What can I do to increase hemoglobin/hematocrit levels before donation?

American Red Cross
If a donor’s low hemoglobin/hematocrit is due to low iron, he or she can replenish iron levels by eating more high-iron foods or taking supplements. Foods rich in iron include red meat, fish, poultry, and liver. Other good sources are iron fortified cereals, beans, raisins, and prunes. Eating food rich in vitamin C such as citrus fruits, broccoli, and tomatoes, helps with the absorption of the iron that you eat. Iron is often included in multivitamin tablets. If a donor has not been feeling well, has a family history of anemia, or has remaining questions or concerns after speaking with the health historian, the donor should see his or her personal physician. Also, if the hemoglobin/hematocrit of a donor has been low on several occasions, the Red Cross recommends the donor should discuss the result with his or her personal physician.

Continue Learning about Blood Basics

Blood Basics

Blood Basics

Our blood is a living tissue with a variety of critical functions: It delivers oxygen and nutrients to our organs, fights infections and creates blood clots, preventing us from bleeding excessively when a blood vessel is damaged. ...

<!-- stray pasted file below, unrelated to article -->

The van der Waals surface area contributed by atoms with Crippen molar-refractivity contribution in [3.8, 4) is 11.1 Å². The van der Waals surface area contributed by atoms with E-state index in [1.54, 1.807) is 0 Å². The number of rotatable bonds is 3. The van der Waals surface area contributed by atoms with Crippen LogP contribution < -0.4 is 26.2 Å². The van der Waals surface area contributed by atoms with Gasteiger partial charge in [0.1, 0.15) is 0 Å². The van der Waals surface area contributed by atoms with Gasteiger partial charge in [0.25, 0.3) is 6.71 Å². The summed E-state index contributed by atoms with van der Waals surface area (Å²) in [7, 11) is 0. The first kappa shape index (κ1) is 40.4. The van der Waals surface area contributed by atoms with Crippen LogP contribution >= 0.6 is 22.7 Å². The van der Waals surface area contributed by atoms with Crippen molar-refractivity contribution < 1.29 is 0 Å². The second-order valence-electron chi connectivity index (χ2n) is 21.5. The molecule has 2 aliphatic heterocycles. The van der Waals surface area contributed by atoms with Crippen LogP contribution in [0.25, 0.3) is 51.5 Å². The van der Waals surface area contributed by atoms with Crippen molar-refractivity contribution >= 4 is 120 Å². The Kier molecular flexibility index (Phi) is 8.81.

The liquid part of our blood, called plasma, is key for maintaining blood pressure and supplying critical proteins for blood clotting, immunity and maintaining the correct pH balance in our body -- critical to cell function. Plasma also carries the solid part of our blood -- white blood cells, which work to destroy viruses and bacteria; red blood cells, which carry oxygen through the body; and platelets, which help clotting. Learn more about blood basics with expert advice from Sharecare.

Important: This content reflects information from various individuals and organizations and may offer alternative or opposing points of view. It should not be used for medical advice, diagnosis or treatment. As always, you should consult with your healthcare provider about your specific health needs.